6.4)    The Wage and Price Freeze and Think Big: The Muldoon Government, 1981-84    210

7.    Treasury’s Role in State Policy Formulation during the Post-War Era: Importing     Economic Orthodoxy    214
7.1)    The Institutional Sources of Treasury’s Power and Influence    215
7.2)    Treasury During the Keynesian Era: A Moderator of ‘Over-Violent Private Competition and Ambitions’    217
7.3)    The New Right and Treasury’s Briefing Papers: Herald of Free Enterprise    219
7.4)     Treasury’s Role in the Shift from Keynesianism to Neoliberalism    230
7.5)    Treasury and the Third Way: Entrenching and Extending Neoliberalism    232

8.    The New Right in Power: The Fourth Labour Government, 1984-1990     238
8.1)    The Fourth Labour Government: An Overview    239
8.2)    The Monetarist Disinflationary Macroeconomic Strategy     246
8.3)    From State Intervention to Market Liberalization: Supply-Side Microeconomic Reform    247
8.4)    Industrial Relations Reform: The Labour Relations Act 1987    249
8.5)    Fiscal, Taxation and Social Policy    251
8.6)    Public Sector Reform    257

9.    Completing Labour’s Unfinished Business: National Governments, 1990-1999     264
9.1)    The Fourth National Government: An Overview    264
9.2)    Anti-Union Industrial Relations Reform: The Employment Contracts Act 1991    280
9.3)    National’s Neoliberal Redesign of the Welfare State    289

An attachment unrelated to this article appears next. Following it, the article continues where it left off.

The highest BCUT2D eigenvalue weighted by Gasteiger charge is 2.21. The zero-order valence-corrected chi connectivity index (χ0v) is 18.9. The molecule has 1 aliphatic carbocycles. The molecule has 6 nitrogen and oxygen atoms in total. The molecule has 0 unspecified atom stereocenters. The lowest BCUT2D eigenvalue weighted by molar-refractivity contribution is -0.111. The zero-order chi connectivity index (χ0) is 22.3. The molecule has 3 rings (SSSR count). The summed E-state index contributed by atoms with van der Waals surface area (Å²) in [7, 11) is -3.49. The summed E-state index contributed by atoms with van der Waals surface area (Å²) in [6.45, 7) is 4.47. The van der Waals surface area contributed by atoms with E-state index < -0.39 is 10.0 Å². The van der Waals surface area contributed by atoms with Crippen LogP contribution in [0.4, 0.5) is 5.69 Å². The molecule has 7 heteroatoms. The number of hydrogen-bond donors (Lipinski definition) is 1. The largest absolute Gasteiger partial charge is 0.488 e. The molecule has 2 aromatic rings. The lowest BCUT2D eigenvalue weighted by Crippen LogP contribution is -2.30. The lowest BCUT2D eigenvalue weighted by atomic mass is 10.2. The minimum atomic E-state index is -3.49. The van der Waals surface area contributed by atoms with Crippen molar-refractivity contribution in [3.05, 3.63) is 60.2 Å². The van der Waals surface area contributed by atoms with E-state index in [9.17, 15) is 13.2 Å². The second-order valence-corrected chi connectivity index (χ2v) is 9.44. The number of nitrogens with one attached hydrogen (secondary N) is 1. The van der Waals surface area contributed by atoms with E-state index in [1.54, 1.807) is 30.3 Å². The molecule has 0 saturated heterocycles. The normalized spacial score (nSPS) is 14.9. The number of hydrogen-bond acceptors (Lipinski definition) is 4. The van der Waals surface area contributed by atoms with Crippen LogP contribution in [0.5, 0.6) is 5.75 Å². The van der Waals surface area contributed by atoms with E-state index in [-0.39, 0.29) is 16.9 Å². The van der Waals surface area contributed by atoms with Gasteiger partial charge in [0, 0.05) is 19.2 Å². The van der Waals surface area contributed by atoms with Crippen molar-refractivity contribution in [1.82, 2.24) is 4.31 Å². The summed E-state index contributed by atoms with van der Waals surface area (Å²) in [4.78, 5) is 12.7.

10.    The Fifth Labour Government: A Third Way Beyond Keynesianism and     Neoliberalism?     300

10.1)    The Fifth Labour Government: An Overview    301
10.2)    The Third Way    307
10.3)    Softening the Neoliberal Policy Regime    311
10.4)    The Veneer is Social Democratic but the Substance is Neoliberal    317
10.5)    Making Sense of the Third Way    318

11.    The Historic Shift to Neoliberalism and the Third Way: Explanation, Critique,
    and Alternatives    323

11.1)    Explanation    323
11.2)    Critique    325
11.3)    Alternatives    334

Appendix I: Glossary of Key Terms    338

Bibliography    344

Monday, 4 August 2014

The Occupy Movement and Small-a Anarchism

I've written a review article focusing on David Graeber's account of Occupy Wall Street in his book - The Democracy Project. http://newsocialist.org/760-the-democracy-project-a-review

Graeber advocates "small-a anarchism" and consensus decision-making. In what I hope is a constructively critical review, I highlight some of the problems with this particular form of anarchism and the model of consensus decision-making that it promotes. This is not, by the way, an anti-anarchist rant. Class struggle anarchists would probably agree with all but one of the critical points I make.

Among other things, I am critical of the kind of consensus decision-making advocated by Graeber and small-a anarchists, on the grounds that "There is considerable evidence that consensus decision-making provides those who are time rich with substantially more influence than those who are time poor because of parental responsibilities and/or paid work commitments." I am not convinced that consensus decion-making alienates less people than the use of voting in situations where a consensus cannot be reached easily.

In the process of researching this article I read a superb account and critical evaluation of contemporary anarchism at http://isreview.org/issue/72/contemporary-anarchism. See also a socialist critique of prefigurative politics at: http://isreview.org/issue/92/reflections-prefigurative-politics.
For an excellent socialist evaluation of Occupy Wall Street see: http://isreview.org/issue/81/balance-sheet-occupy-wall-street